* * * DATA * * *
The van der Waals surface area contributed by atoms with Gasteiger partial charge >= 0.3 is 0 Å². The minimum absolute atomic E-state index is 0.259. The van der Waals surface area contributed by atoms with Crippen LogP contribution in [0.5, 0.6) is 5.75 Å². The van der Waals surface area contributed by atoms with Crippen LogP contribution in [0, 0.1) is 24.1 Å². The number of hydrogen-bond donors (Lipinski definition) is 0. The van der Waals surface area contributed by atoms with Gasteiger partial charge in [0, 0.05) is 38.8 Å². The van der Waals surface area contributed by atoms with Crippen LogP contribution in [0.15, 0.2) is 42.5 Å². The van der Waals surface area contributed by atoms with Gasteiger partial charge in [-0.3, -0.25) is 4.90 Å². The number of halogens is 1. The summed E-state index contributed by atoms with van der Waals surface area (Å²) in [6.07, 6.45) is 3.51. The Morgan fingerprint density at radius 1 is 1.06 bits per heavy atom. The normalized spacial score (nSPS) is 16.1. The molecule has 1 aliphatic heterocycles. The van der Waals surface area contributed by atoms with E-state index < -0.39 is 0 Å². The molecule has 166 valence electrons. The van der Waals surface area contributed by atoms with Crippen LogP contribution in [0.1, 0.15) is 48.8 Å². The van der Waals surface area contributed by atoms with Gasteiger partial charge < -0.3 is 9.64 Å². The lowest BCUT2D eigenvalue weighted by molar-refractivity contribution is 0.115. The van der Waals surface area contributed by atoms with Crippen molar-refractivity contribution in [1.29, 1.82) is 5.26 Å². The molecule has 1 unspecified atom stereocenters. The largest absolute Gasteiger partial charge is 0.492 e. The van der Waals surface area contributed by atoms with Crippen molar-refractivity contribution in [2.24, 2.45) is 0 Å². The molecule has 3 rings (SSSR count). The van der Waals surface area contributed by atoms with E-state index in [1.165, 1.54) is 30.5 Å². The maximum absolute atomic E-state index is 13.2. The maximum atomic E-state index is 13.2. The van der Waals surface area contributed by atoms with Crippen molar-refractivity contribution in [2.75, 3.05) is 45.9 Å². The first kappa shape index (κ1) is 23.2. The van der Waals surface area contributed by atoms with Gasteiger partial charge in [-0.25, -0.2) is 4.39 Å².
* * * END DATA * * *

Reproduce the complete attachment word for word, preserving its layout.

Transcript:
The van der Waals surface area contributed by atoms with Gasteiger partial charge >= 0.3 is 0 Å². The minimum absolute atomic E-state index is 0.259. The van der Waals surface area contributed by atoms with Crippen LogP contribution in [0.5, 0.6) is 5.75 Å². The van der Waals surface area contributed by atoms with Crippen LogP contribution in [0, 0.1) is 24.1 Å². The number of hydrogen-bond donors (Lipinski definition) is 0. The van der Waals surface area contributed by atoms with Gasteiger partial charge in [0, 0.05) is 38.8 Å². The van der Waals surface area contributed by atoms with Crippen LogP contribution in [0.15, 0.2) is 42.5 Å². The van der Waals surface area contributed by atoms with Gasteiger partial charge in [-0.3, -0.25) is 4.90 Å². The number of halogens is 1. The summed E-state index contributed by atoms with van der Waals surface area (Å²) in [6.07, 6.45) is 3.51. The Morgan fingerprint density at radius 1 is 1.06 bits per heavy atom. The normalized spacial score (nSPS) is 16.1. The molecule has 1 aliphatic heterocycles. The van der Waals surface area contributed by atoms with E-state index < -0.39 is 0 Å². The molecule has 166 valence electrons. The van der Waals surface area contributed by atoms with Crippen LogP contribution in [0.1, 0.15) is 48.8 Å². The van der Waals surface area contributed by atoms with Gasteiger partial charge < -0.3 is 9.64 Å². The lowest BCUT2D eigenvalue weighted by molar-refractivity contribution is 0.115. The van der Waals surface area contributed by atoms with Crippen molar-refractivity contribution in [1.29, 1.82) is 5.26 Å². The molecule has 1 unspecified atom stereocenters. The largest absolute Gasteiger partial charge is 0.492 e. The van der Waals surface area contributed by atoms with Crippen molar-refractivity contribution in [2.24, 2.45) is 0 Å². The molecule has 3 rings (SSSR count). The van der Waals surface area contributed by atoms with E-state index in [1.165, 1.54) is 30.5 Å². The maximum absolute atomic E-state index is 13.2. The maximum atomic E-state index is 13.2. The van der Waals surface area contributed by atoms with Crippen molar-refractivity contribution in [2.75, 3.05) is 45.9 Å². The first kappa shape index (κ1) is 23.2. The van der Waals surface area contributed by atoms with Gasteiger partial charge in [-0.25, -0.2) is 4.39 Å².